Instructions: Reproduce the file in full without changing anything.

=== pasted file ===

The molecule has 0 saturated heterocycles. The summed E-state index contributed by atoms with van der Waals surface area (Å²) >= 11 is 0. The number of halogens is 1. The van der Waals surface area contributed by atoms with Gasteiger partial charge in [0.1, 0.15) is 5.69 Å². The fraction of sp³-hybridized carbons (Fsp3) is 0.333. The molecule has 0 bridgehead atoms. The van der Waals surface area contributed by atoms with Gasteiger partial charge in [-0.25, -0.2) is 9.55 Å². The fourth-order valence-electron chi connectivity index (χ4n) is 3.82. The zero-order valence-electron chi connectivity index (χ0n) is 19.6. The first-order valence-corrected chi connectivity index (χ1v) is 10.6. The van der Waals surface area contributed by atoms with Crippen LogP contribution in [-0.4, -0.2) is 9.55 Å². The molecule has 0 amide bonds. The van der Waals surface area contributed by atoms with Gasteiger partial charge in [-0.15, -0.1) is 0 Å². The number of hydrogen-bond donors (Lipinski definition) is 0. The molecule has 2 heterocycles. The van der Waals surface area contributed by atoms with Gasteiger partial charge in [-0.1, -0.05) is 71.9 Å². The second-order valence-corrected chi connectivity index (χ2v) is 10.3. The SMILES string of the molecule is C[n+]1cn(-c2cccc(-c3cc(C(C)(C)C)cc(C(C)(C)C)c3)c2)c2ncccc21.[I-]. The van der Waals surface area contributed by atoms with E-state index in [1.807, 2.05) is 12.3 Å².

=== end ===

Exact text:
The molecule has 0 saturated heterocycles. The summed E-state index contributed by atoms with van der Waals surface area (Å²) >= 11 is 0. The number of halogens is 1. The van der Waals surface area contributed by atoms with Gasteiger partial charge in [0.1, 0.15) is 5.69 Å². The fraction of sp³-hybridized carbons (Fsp3) is 0.333. The molecule has 0 bridgehead atoms. The van der Waals surface area contributed by atoms with Gasteiger partial charge in [-0.25, -0.2) is 9.55 Å². The fourth-order valence-electron chi connectivity index (χ4n) is 3.82. The zero-order valence-electron chi connectivity index (χ0n) is 19.6. The first-order valence-corrected chi connectivity index (χ1v) is 10.6. The van der Waals surface area contributed by atoms with Crippen LogP contribution in [-0.4, -0.2) is 9.55 Å². The molecule has 0 amide bonds. The van der Waals surface area contributed by atoms with Gasteiger partial charge in [-0.15, -0.1) is 0 Å². The number of hydrogen-bond donors (Lipinski definition) is 0. The molecule has 2 heterocycles. The van der Waals surface area contributed by atoms with Gasteiger partial charge in [-0.1, -0.05) is 71.9 Å². The second-order valence-corrected chi connectivity index (χ2v) is 10.3. The SMILES string of the molecule is C[n+]1cn(-c2cccc(-c3cc(C(C)(C)C)cc(C(C)(C)C)c3)c2)c2ncccc21.[I-]. The van der Waals surface area contributed by atoms with E-state index in [1.807, 2.05) is 12.3 Å².